Information overload, or filter failure?

There is no such thing as information overload.  If you’re overwhelmed by what you’ve got to read/consume, you have probably chosen to feel that pain.

The choice may not be intentional, but I doubt someone else is forcing you to consume too much information.  Even the compulsory reads on your reading lists shouldn’t be too much, even if it seems that way at the time.

[Note: Speed reading could help.  A quick search on Google brings loads of results.  At time of writing, the most recent speed reading piece I’ve seen is from Tim Ferriss.  To try getting a speed boost, give it a go.]

Imagine you see the Top 10 bestselling non-fiction books in a store.  Have you read all of them?  It’s unlikely.  Do you intend to?  I doubt it.

What you’ve done here is created a filter.  You have chosen to miss out on some reading material.  Even if you had the money, the chances of someone buying all the books and reading each of them are slim.  I’m sure you’d probably take something useful away from many books you’ve not read, but you can’t read every last thing that’s ever been written.  Even a fraction of one percent would be difficult to get through.  There’s just too much out there!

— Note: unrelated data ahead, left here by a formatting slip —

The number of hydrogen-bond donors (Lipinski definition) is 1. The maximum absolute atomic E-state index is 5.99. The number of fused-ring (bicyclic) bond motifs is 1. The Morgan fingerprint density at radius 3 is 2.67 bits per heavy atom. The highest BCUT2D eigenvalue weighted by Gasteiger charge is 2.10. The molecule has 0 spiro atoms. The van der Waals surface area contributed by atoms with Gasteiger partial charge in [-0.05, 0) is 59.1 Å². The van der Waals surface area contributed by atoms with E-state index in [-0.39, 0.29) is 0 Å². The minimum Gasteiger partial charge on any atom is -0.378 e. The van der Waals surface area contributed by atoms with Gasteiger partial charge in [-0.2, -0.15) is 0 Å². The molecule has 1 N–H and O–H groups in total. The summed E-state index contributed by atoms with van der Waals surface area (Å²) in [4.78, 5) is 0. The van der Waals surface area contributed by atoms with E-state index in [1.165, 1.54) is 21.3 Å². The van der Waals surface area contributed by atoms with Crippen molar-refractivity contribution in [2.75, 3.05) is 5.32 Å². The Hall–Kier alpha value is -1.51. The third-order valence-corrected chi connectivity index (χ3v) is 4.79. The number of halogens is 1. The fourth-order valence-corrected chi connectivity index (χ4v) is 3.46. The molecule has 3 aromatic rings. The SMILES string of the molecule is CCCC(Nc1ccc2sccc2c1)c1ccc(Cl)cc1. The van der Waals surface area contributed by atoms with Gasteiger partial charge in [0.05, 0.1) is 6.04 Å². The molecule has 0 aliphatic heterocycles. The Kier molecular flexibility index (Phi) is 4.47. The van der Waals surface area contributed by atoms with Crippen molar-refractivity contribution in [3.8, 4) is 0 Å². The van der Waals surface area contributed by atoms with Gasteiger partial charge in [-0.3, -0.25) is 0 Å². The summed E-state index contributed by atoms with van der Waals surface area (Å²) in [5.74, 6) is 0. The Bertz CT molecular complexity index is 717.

photo by B Tal

photo by B Tal

Your life is full of choices.  The data you wish to consume depends on how you choose to consume.  Some people, even uni students, claim never to read books unless they are practically forced to for an essay or exam.  Others can’t stop reading certain types of novels.  Others spend all day reading Facebook updates and blog posts.  It’s all a choice.

‘Information Overload’ occurs when you choose to consume too much.  It also happens when there’s such a backlog of reading that it’s too difficult to catch up with.  You then have to make another choice…do you give up something else in order to catch up, or do you discard some of the older material in order to lighten the load?

You’re likely to lose out if you take on too much.  When the ‘Information Overload’ feels like it’s about to strike, the simple choice is to get rid of a portion of what’s bringing you down.  Failing that, skim for the main points only and move on as quickly as possible.

It’s difficult to stop engaging with information that you’re used to reading.  It’s difficult to stop reading/watching the news if you’re used to that.  It’s difficult to stop consuming anything you have grown accustomed to.  That is why filtering is not easy, but always possible.  And not only is it a relief, it’s also surprising how little it matters once you’ve stopped.

One of my personal mottos is “Know when to stop”.  I find it important to read a lot.  It feels right in my personal circumstances and I use it to my advantage.  Once I start to find things tough, I step back and discard what I can do without. As I say, not always easy, but definitely possible.  The more I have practised this, the easier it has become to cut back and move on.